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The Hus Encampment: a Brief History

    Pioneer pastor, Reverend Adolf Chlumsky, began what was the forerunner of Hus School. In the early 1900's, his family took young women into their home for six months or so to instruct them in music and Christian education so that these young women could assist with these things in their home congregations. When Joseph Barton and Joseph Hegar became pastors in the denomination Chlumksy encouraged them to continue the work he had begun. 

    In January of 1914, the very first official Hus School class met in Granger with Pastors Hegar and Barton as teachers. From thereon until 1923, Hus School was a traveling school of several weeks duration and in various congregations with Barton and Hegar as instructors with assistance from Mrs. Albina Barton. 

    In 1924, the Unity bought a former academy building in Temple and this became the permanent home for Hus School until 1944 when the building was sold during World War II. The Hegar family lived in the building year round and various memeber of the family assisted Rev. Hegar with the teaching. 

    Once again, Hus School became a traveling school--moving from one congregation to another until the Encampment came into existence. 

    Following the sudden death of Rev. Joseph Hegar in 1948, two nephews of Rev. Hegar took up the challenge of teaching His chool. They were Rev. Josef A. Barton (son of the older, Rev. Barton) and John Baletka. Josef was pastor at Nelsonville at that time and Baletka was a first year seminary student. Josef's wife, Elsie, also assisted.

    As the school continued to be a summer 6 week program for young people 16 years of age, or older, and continued to travel from one congregation to another each summer, the teaching responsibilities were shared by John Baletka and Henry Beseda, assisted by Joe and Elsie Barton, Albert Michalik, Gordon Hejl, and Joyce Baletka. The traveling school continued through the Summer of 1955. 

    In the Spring of 1955, the camp proposal was presented to the denomination. The idea of a camp was new to the people. Only $18,000 was in the building fund at that time. Several offers of land donations were considered. The New Tabor site of seventeen acres was selected. Brochures were distributed throughout the denomination and people were invited to come see the property in its natural state on Mother's Day of 1955. Delegates at the 1955 Unity Convention approved the plan and the acceptance of the donated land. A fund drive was authorized and by the end of the year, the building fund had grown to $29, 000.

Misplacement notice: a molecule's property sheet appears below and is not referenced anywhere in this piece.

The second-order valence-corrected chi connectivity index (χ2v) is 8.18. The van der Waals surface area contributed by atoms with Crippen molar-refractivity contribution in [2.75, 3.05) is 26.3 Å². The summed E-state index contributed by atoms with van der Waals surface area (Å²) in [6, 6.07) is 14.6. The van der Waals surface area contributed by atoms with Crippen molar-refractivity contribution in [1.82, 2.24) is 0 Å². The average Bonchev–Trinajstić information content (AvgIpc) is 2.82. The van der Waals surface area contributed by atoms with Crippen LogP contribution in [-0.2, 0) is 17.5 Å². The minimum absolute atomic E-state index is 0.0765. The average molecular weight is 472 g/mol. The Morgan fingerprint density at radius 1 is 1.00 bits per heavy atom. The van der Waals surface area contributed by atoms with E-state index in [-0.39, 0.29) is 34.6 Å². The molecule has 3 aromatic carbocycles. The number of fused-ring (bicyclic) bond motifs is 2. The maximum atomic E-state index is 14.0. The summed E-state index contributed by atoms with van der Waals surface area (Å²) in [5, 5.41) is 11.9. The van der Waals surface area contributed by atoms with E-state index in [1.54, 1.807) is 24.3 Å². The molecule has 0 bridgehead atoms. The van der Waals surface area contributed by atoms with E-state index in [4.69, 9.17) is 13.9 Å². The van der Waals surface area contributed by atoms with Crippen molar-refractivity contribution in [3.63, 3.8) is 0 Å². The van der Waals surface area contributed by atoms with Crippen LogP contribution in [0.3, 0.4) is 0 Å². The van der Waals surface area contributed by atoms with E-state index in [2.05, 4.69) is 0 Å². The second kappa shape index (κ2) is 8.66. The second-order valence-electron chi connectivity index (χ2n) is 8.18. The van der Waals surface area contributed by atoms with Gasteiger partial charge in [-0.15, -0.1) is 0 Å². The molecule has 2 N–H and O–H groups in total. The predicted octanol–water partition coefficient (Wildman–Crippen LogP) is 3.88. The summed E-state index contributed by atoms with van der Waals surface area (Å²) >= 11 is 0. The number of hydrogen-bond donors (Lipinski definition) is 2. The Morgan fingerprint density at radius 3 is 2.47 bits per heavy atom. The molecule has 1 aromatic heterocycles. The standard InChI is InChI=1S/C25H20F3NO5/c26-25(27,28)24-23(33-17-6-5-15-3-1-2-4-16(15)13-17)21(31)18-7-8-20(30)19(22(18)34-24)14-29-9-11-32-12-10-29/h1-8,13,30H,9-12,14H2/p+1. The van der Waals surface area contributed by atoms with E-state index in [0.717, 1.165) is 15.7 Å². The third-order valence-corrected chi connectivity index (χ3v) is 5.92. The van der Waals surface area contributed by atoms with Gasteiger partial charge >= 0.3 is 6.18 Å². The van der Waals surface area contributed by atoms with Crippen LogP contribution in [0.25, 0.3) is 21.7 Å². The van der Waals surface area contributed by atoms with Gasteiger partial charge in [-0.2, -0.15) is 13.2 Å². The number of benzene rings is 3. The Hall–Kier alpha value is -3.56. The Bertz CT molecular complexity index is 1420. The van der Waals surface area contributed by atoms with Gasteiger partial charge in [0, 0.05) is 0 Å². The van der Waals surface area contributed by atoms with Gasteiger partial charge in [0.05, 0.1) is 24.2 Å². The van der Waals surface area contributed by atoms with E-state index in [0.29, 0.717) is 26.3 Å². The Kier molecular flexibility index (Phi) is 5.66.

In February of 1956, the first work day to begin clearing trees and brush from the building sites was held. Volunteers (men and women) came for many, many more work days and assisted with the greatest part of the construction . Foundations for four buildings-main building, two dorms, and Caretaker's house- were poured in April of 1956. 

    On June 30, 1957, the Hus School Encampment was dedicated as a place of worship and study and a place to lead people to Christ and grow in Christian faith. 

    During the dedication the building committee reported the estimated value of the Encampment facilities as $100,000 but the actual cost had been held to approximately $52,000 by the many hours of donated labor that had gone into the construction. At the time of the dedication the debt remaining on the camp was about $12,000. A special "Erase-the-Indebtedness Campaign" was conducted, and in February 1960 an announcement was made that the entire debt had been paid. 

    The first Hus School session at the Encampment was held for six weeks during the summer of 1957 with 31 students, 16 years of age and older, in attendance. The staff consisted of Rev. John Baletka, Rev. Henry Beseda, Rev. Albert Michalik, Joyce Baletka, and one cook, Mrs. Lottie Kubena. The Baletkas assisted with much of the cooking in addition to their supervisory and teaching responsibilities. 

    One week following the end of the Hus School session, the first ever week long camp for younger people of the denomination was held. Forty-one campers (ages 14 and 15) attended the Junior High Camp which was staffed by several pastors along with their wives. 

    The Unity Convention of 1957 determined that a Hus Board of Trustees should be appointed to have charge of the facility and that members of the Board be named by the various organizations of the denomination. 

    Hus School continued to be taught for terms of six weeks for young people 16 and older for many years. 

    Each year the camping program was expanded with the addition of Pioneer and Alpha camp and some Sr. High and adult retreats in addition to the continuing Jr. High camp. As the program was expanded and our society became more fast paced, the age requirement for Hus School was lowered to 15 years of age and the term shortened--first to four weeks and then three, and now two. 

    The original purpose for Hus School which was to train young people to take on leadership roles n their home Sunday Schools has diminished. Basically, the overall purpose of the Encampment program has become leading people to Christ and helping them grow in Christian faith in order to face the problems of our current society. 

    Over the course of the last 66 years, many improvements have been added to the facility. The New Classroom was dedicated in 2000 and the Main Building was remodeled in 2021. 

    It is difficult to estimate exactly how many young people have attended activities here during these years or how many adult volunteers have participated in its various programs. It is certain, however, that the camp and its programs have greatly benefited the denomination. 

Originally written in 2001 by Mrs. Joyce Baletka. Edited and amended in 2023 by Mrs. Jordan Barbisch. 

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